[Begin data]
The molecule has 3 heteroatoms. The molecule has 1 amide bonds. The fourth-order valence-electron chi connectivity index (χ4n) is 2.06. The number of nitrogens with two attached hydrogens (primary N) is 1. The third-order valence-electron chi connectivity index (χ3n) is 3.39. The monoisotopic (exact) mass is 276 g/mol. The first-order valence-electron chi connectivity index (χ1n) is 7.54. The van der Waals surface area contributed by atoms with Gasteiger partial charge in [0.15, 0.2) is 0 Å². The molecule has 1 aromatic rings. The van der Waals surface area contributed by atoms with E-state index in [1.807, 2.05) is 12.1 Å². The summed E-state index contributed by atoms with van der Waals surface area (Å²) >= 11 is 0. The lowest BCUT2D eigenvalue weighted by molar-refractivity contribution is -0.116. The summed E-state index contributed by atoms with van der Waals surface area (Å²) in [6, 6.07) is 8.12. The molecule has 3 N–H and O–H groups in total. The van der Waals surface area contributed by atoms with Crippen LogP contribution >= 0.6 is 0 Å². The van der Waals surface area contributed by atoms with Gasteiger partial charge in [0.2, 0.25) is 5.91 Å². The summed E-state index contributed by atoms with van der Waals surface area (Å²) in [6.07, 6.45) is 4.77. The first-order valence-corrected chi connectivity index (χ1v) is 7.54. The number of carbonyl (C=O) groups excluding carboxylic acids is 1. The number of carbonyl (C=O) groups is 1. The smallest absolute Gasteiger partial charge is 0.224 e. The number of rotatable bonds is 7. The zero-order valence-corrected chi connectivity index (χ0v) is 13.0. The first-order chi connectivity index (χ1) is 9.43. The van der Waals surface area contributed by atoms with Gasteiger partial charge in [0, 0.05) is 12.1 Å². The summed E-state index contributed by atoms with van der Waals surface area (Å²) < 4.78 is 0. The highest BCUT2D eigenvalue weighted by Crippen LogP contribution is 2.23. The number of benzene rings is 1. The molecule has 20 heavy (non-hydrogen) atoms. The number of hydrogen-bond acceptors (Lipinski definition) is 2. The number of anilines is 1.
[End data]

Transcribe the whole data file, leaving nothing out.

The molecule has 3 heteroatoms. The molecule has 1 amide bonds. The fourth-order valence-electron chi connectivity index (χ4n) is 2.06. The number of nitrogens with two attached hydrogens (primary N) is 1. The third-order valence-electron chi connectivity index (χ3n) is 3.39. The monoisotopic (exact) mass is 276 g/mol. The first-order valence-electron chi connectivity index (χ1n) is 7.54. The van der Waals surface area contributed by atoms with Gasteiger partial charge in [0.15, 0.2) is 0 Å². The molecule has 1 aromatic rings. The van der Waals surface area contributed by atoms with E-state index in [1.807, 2.05) is 12.1 Å². The summed E-state index contributed by atoms with van der Waals surface area (Å²) >= 11 is 0. The lowest BCUT2D eigenvalue weighted by molar-refractivity contribution is -0.116. The summed E-state index contributed by atoms with van der Waals surface area (Å²) in [6, 6.07) is 8.12. The molecule has 3 N–H and O–H groups in total. The van der Waals surface area contributed by atoms with Crippen LogP contribution >= 0.6 is 0 Å². The van der Waals surface area contributed by atoms with Gasteiger partial charge in [0.2, 0.25) is 5.91 Å². The summed E-state index contributed by atoms with van der Waals surface area (Å²) in [6.07, 6.45) is 4.77. The first-order valence-corrected chi connectivity index (χ1v) is 7.54. The number of carbonyl (C=O) groups excluding carboxylic acids is 1. The number of carbonyl (C=O) groups is 1. The smallest absolute Gasteiger partial charge is 0.224 e. The number of rotatable bonds is 7. The zero-order valence-corrected chi connectivity index (χ0v) is 13.0. The first-order chi connectivity index (χ1) is 9.43. The van der Waals surface area contributed by atoms with Gasteiger partial charge in [0, 0.05) is 12.1 Å². The summed E-state index contributed by atoms with van der Waals surface area (Å²) < 4.78 is 0. The highest BCUT2D eigenvalue weighted by Crippen LogP contribution is 2.23. The number of benzene rings is 1. The molecule has 20 heavy (non-hydrogen) atoms. The number of hydrogen-bond acceptors (Lipinski definition) is 2. The number of anilines is 1.